Nickle & Dimed
With "Nickel & Dimed," 14KT further establishes himself as one of Hip Hop's best producers, although you may not know it yet.
It’s probably too easy to equate Detroit’s current producers with J Dilla—the man whose distinguished sound inspired a new generation of boom-bap composers. Surely, the Motor City isn’t confined to one aesthetic, but its underground Hip Hop takes subtle cues from the iconic producer’s nuanced techniques of music creation. It’s in the way Karriem Riggins programs his drums, and how Black Milk employs dense, cinematic fog to his beats.
Producer/emcee Kendall Tucker, known artistically as 14KT, blends electro-funk and R&B into his own self-described mixture of “Michigan-raw-Boombap-Electro-Future-Wave-Soul,” as he recently told URB. And while Tucker is lesser known than the aforementioned beatmakers, he’s quite formidable in his own right. As one-seventh of Michigan’s Athletic Mic League, Tucker long established himself in the Detroit region before releasing his debut album, The Golden Hour, in 2008. A year later, Tucker paid direct homage to Dilla with Nowalataz, an instrumental album of short vignettes he started in 2006 after Dilla’s untimely passing. Along the way, he’s participated in beat battles in Austin, Texas and Chicago, and recorded with Houston pioneer Bun B.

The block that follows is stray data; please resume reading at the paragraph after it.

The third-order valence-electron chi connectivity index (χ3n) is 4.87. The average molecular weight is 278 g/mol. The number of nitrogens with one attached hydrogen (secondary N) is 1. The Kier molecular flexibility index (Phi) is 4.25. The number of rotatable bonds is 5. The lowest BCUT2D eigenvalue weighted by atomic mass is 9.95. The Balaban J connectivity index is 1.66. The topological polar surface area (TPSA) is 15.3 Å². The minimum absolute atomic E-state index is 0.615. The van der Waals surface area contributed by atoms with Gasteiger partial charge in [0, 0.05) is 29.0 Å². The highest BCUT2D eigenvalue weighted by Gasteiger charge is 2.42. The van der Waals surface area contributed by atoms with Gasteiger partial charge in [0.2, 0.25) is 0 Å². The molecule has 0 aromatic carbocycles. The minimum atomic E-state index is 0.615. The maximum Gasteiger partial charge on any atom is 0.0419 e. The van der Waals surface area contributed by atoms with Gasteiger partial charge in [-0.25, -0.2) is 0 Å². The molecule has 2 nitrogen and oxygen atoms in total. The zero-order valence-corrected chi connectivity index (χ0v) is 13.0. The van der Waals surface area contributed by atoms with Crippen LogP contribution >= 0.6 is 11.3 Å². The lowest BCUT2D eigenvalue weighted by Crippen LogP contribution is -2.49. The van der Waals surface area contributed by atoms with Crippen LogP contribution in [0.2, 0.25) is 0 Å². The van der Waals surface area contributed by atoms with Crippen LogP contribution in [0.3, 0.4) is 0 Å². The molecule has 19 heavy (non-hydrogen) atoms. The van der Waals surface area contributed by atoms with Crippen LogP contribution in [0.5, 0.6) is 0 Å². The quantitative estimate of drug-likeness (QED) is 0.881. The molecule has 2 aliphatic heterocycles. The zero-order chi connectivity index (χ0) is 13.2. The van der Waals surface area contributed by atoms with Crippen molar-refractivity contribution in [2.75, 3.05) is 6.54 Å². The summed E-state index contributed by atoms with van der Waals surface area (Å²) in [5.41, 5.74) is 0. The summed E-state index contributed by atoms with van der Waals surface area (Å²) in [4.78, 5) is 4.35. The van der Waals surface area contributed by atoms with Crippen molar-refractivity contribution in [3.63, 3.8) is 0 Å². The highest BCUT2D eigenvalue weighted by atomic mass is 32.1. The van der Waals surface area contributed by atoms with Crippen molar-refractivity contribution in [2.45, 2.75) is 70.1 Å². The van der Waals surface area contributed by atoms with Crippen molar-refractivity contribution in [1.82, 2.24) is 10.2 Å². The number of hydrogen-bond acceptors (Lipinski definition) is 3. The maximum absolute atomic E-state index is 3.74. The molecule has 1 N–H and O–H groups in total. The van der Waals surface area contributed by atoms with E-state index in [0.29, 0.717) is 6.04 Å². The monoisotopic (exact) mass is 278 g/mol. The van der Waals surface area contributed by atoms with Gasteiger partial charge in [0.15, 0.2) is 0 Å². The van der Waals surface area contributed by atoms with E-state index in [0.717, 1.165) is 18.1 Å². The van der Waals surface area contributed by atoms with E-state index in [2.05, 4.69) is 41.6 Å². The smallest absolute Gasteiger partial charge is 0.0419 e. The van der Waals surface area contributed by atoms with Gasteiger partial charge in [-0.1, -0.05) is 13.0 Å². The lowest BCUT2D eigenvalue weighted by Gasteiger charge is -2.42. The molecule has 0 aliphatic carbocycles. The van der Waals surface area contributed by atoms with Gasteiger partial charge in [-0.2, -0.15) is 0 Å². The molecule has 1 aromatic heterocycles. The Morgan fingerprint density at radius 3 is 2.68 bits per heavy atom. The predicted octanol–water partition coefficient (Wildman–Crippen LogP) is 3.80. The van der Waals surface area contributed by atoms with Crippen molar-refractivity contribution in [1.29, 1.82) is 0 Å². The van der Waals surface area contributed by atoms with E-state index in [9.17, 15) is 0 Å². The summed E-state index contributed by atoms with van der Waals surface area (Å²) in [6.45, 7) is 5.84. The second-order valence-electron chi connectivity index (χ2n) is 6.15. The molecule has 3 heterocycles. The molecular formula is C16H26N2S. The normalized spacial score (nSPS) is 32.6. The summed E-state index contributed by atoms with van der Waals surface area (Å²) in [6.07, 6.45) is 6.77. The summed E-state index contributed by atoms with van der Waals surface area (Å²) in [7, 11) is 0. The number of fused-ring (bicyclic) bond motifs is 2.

On his mostly instrumental new album, Nickel & Dimed, Tucker breezes through Southern crunk and West Coast funk, pulling random vocal clips, disparate samples and cosmic synths to establish his own galloping soundtrack. Songs like “Right So,” “Go There” and “Crystal Figurines” borrow directly from Dilla’s affinity for hard-hitting drums. The first two examples evoke Welcome 2 Detroit’s best work; the latter calls The Shining and Ruff Draft to mind.
Tucker also has a flair for the obscure. On “Go There,” he chops children’s song “Old McDonald Had A Farm” beyond recognition, the reconfigured sample a nice, comedic compliment to the track’s stomping percussion and rolling piano keys. “Packin’ Heat” repurposes Erykah Badu’s “Soldier” with tribal drums and deep synthesizers, turning it into a broad electro-funk groove. But like any instrumental project, it’s challenging to keep listeners interested the entire time. For the most part, Tucker uses quick transitions and vintage audio to maintain an energetic pace. We hear the gun-toting preacher who had to pull his firearm on a group of hooligans, the gang shooting in Detroit over who made the best Kool-Aid, and a young Larenz Tate in The Inkwell asking about female genitalia. These elements add gravity and humor to Tucker’s lively compilation.
However, Nickel & Dimed drags a bit toward the back end. Instead of concluding the album after “Slo Swerve,” Tucker adds six more songs to the mix, repurposing tracks from the album’s first half with guest verses from Black Milk (“Crown”), MED (“W.C.E.F.”), Blu (“PAID”) and others. The features are respectable, but they seem out of place. Nickel & Dimed had already made its point by the time the remixes roll around. Still, the misstep doesn’t take much away from the overall album. Tucker further establishes himself as one of Hip Hop’s best producers, although you may not know it yet. Dilla would approve.